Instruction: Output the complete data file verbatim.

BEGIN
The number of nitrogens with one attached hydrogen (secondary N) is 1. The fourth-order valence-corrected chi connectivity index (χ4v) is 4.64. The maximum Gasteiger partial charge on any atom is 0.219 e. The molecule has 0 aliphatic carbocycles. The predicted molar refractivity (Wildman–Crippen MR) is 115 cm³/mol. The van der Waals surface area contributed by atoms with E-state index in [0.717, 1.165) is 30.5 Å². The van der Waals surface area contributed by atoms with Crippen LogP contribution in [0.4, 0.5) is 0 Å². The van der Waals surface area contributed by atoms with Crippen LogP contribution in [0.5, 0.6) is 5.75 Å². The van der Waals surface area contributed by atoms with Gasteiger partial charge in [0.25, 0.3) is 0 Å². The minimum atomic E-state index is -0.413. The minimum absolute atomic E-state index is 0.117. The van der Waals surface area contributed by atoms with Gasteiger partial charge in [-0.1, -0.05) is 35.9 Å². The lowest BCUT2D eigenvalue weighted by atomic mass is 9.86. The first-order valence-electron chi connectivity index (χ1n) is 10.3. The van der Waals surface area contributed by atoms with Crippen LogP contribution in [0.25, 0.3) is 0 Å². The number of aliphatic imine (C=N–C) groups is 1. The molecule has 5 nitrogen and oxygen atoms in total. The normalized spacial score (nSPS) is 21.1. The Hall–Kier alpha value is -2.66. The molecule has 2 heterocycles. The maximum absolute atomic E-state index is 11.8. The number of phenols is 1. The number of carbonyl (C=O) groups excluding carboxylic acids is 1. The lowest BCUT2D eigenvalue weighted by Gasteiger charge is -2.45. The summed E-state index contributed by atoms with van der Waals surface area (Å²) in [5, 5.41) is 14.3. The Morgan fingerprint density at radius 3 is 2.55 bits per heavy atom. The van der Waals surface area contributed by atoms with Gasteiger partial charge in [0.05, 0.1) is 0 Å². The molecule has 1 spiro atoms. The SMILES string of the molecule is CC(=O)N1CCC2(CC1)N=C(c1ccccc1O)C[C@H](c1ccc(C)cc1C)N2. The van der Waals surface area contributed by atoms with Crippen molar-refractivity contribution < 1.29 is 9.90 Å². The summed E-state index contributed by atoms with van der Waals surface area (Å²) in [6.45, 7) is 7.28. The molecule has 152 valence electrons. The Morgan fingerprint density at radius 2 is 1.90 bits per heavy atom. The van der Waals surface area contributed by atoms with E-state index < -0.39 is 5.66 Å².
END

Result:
The number of nitrogens with one attached hydrogen (secondary N) is 1. The fourth-order valence-corrected chi connectivity index (χ4v) is 4.64. The maximum Gasteiger partial charge on any atom is 0.219 e. The molecule has 0 aliphatic carbocycles. The predicted molar refractivity (Wildman–Crippen MR) is 115 cm³/mol. The van der Waals surface area contributed by atoms with E-state index in [0.717, 1.165) is 30.5 Å². The van der Waals surface area contributed by atoms with Crippen LogP contribution in [0.4, 0.5) is 0 Å². The van der Waals surface area contributed by atoms with Crippen LogP contribution in [0.5, 0.6) is 5.75 Å². The van der Waals surface area contributed by atoms with Gasteiger partial charge in [0.25, 0.3) is 0 Å². The minimum atomic E-state index is -0.413. The minimum absolute atomic E-state index is 0.117. The van der Waals surface area contributed by atoms with Gasteiger partial charge in [-0.1, -0.05) is 35.9 Å². The lowest BCUT2D eigenvalue weighted by atomic mass is 9.86. The first-order valence-electron chi connectivity index (χ1n) is 10.3. The van der Waals surface area contributed by atoms with Crippen LogP contribution in [0.25, 0.3) is 0 Å². The number of aliphatic imine (C=N–C) groups is 1. The molecule has 5 nitrogen and oxygen atoms in total. The normalized spacial score (nSPS) is 21.1. The Hall–Kier alpha value is -2.66. The molecule has 2 heterocycles. The maximum absolute atomic E-state index is 11.8. The number of phenols is 1. The number of carbonyl (C=O) groups excluding carboxylic acids is 1. The lowest BCUT2D eigenvalue weighted by Gasteiger charge is -2.45. The summed E-state index contributed by atoms with van der Waals surface area (Å²) in [5, 5.41) is 14.3. The Morgan fingerprint density at radius 3 is 2.55 bits per heavy atom. The van der Waals surface area contributed by atoms with Gasteiger partial charge in [0.05, 0.1) is 0 Å². The molecule has 1 spiro atoms. The SMILES string of the molecule is CC(=O)N1CCC2(CC1)N=C(c1ccccc1O)C[C@H](c1ccc(C)cc1C)N2. The van der Waals surface area contributed by atoms with Crippen molar-refractivity contribution < 1.29 is 9.90 Å². The summed E-state index contributed by atoms with van der Waals surface area (Å²) in [6.45, 7) is 7.28. The molecule has 152 valence electrons. The Morgan fingerprint density at radius 2 is 1.90 bits per heavy atom. The van der Waals surface area contributed by atoms with E-state index < -0.39 is 5.66 Å².